If you’ve been following the recent history of 3D graphics hardware, you should be aware that the GeForce GTX 480 card was not born easily. Nvidia’s first GPU with the Fermi architecture was released in a cut-down configuration. It is only at the end of 2010 that the company offered the GF110, the improved version of the original GF100 processor. The new chip was actually what the GF100 should have been from the very beginning. The GeForce GTX 580 and GTX 570 graphics cards based on it did very well in our gaming tests.
It was clear, however, that Nvidia wouldn’t stop at that in replacing the GeForce 400 with the GeForce 500 series. The GeForce GTX 460 was the next candidate for substitution. It must be noted here that GF104-based products had proved more successful than the senior GeForce 400 series models with the GF100 chip. The GF104 was simpler and cheaper to make and it could filter FP16 textures at full speed.
As a result, the GF104-based GeForce GTX 460 card in two varieties with 768 MB and 1 GB of onboard memory enjoyed a happy life without any competition in the $199-229 category. The availability of numerous factory-overclocked versions was an indication of the high potential of the GF104 chip which, by the way, had one secret. There were only seven active multiprocessors in it although it actually contained eight. That is, the GF104 had 336 active ALUs and 56 active TMUs although physically incorporated 384 ALUs and 64 TMUs.
The GF104 doesn’t seem to have been plagued by the problems of the GF100, yet Nvidia must have wanted to bring the new chip to market as soon as possible and ensured a high chip yield by reducing the chip’s configuration. Many reviewers supposed that the cut-down GF104 would be followed by a full-featured version, yet this has never happened during the life cycle of the GeForce 400 series.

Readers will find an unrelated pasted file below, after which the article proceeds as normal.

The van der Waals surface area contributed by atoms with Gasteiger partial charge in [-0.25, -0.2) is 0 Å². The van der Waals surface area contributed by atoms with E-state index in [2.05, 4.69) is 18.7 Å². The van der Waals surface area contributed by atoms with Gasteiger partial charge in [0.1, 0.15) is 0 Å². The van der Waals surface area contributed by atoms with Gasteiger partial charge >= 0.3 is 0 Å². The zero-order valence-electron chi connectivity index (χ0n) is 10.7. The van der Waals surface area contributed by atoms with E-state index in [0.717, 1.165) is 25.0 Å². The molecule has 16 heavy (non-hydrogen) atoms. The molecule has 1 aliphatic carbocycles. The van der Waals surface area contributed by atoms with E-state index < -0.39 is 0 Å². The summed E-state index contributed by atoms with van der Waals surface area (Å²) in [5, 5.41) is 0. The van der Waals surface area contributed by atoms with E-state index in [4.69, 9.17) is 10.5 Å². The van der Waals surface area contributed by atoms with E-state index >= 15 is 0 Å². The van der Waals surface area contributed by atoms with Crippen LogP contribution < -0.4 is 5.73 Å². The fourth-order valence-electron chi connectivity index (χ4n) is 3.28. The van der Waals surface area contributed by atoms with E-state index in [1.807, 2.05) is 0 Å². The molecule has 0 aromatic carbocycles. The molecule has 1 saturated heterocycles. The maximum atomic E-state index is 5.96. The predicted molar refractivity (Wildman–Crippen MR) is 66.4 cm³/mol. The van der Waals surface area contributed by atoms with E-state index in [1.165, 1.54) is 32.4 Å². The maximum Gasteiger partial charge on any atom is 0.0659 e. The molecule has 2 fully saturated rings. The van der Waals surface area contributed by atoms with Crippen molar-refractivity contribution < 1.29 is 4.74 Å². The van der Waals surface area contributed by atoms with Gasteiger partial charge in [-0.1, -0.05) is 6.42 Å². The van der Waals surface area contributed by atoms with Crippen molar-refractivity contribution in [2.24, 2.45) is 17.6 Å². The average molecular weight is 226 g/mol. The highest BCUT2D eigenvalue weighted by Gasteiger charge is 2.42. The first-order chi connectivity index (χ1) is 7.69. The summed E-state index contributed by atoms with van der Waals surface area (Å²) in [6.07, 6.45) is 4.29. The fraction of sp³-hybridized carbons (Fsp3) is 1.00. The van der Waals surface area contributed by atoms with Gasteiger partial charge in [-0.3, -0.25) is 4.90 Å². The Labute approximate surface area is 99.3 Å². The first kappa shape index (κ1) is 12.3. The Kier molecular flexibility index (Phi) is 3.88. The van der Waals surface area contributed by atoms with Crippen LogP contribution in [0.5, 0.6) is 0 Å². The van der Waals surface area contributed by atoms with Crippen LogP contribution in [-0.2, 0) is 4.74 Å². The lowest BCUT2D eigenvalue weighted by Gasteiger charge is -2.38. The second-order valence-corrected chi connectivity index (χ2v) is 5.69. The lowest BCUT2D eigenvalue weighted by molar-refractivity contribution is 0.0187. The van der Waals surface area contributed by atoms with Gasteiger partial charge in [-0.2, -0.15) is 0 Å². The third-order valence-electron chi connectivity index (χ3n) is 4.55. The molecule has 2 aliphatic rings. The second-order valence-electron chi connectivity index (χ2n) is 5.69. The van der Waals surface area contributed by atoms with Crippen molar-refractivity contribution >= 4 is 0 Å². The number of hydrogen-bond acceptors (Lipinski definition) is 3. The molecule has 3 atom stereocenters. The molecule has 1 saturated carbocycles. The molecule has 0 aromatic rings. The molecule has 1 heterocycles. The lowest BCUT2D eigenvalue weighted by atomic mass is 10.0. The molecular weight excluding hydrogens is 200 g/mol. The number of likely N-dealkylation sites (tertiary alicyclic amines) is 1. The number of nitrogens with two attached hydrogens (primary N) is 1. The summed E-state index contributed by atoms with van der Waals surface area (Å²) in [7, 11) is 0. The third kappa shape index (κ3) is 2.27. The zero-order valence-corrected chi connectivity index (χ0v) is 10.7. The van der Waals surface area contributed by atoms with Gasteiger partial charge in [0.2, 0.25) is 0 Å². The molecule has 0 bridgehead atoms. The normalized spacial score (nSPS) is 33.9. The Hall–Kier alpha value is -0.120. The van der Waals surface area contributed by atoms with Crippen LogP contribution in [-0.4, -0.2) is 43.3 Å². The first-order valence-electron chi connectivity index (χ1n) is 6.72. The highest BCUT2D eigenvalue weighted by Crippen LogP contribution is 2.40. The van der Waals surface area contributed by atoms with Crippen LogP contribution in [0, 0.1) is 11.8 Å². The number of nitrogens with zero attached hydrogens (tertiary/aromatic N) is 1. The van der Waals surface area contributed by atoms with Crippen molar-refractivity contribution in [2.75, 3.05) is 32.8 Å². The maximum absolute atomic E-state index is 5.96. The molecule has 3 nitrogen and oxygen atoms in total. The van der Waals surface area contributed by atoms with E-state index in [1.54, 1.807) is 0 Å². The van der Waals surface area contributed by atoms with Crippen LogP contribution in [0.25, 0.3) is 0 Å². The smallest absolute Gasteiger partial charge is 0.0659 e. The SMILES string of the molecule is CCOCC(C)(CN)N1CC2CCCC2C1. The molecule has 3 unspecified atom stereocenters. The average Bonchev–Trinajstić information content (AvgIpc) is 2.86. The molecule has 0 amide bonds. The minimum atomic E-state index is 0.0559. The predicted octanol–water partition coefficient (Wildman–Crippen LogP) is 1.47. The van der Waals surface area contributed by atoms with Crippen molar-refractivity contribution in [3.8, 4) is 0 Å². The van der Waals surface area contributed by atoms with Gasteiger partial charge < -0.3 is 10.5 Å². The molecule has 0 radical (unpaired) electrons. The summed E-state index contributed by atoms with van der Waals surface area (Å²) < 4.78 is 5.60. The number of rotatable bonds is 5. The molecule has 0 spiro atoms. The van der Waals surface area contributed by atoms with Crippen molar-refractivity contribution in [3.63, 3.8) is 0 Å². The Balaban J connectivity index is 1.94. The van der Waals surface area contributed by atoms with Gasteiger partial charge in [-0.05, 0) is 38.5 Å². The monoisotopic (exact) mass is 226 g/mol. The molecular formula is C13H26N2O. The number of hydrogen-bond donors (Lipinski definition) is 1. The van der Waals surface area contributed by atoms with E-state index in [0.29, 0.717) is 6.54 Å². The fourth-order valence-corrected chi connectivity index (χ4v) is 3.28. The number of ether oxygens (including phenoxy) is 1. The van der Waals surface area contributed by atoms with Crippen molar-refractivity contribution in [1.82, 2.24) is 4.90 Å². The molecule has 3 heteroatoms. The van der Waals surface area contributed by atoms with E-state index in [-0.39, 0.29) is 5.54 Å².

It is only today, on January 25, that Nvidia unveils the successor to the GF104 together with a new performance-mainstream graphics card. It is the GF114 chip. Nvidia refers to the class of affordable but high-performance solutions as “Hunter” but we’d use a comparison with tanks. Flagship models priced at over $250 would be heavy tanks with the most powerful weapons which, however, cannot achieve the overall victory due to their limited number. It is the numerous mass-produced machines that win the battle as they combine simplicity with acceptable technical parameters.
The GeForce GTX 560 Ti is Nvidia’s new mainstream tank. We must confess the renewed use of suffixes in graphics card names is quite a surprise for us. “Ti” obviously stands for Titanium, suggesting superior consumer properties of the new product, but the use of various prefixes and suffixes brings us back to the far-away year of 2001 when this Ti suffix was first used in one of the GeForce 2 models. We guess the name “GeForce GTX 560” would be clear and sufficient.
Anyway, the GeForce GTX 560 Ti has arrived, so we are going to test it and see what it can do on the battlefield.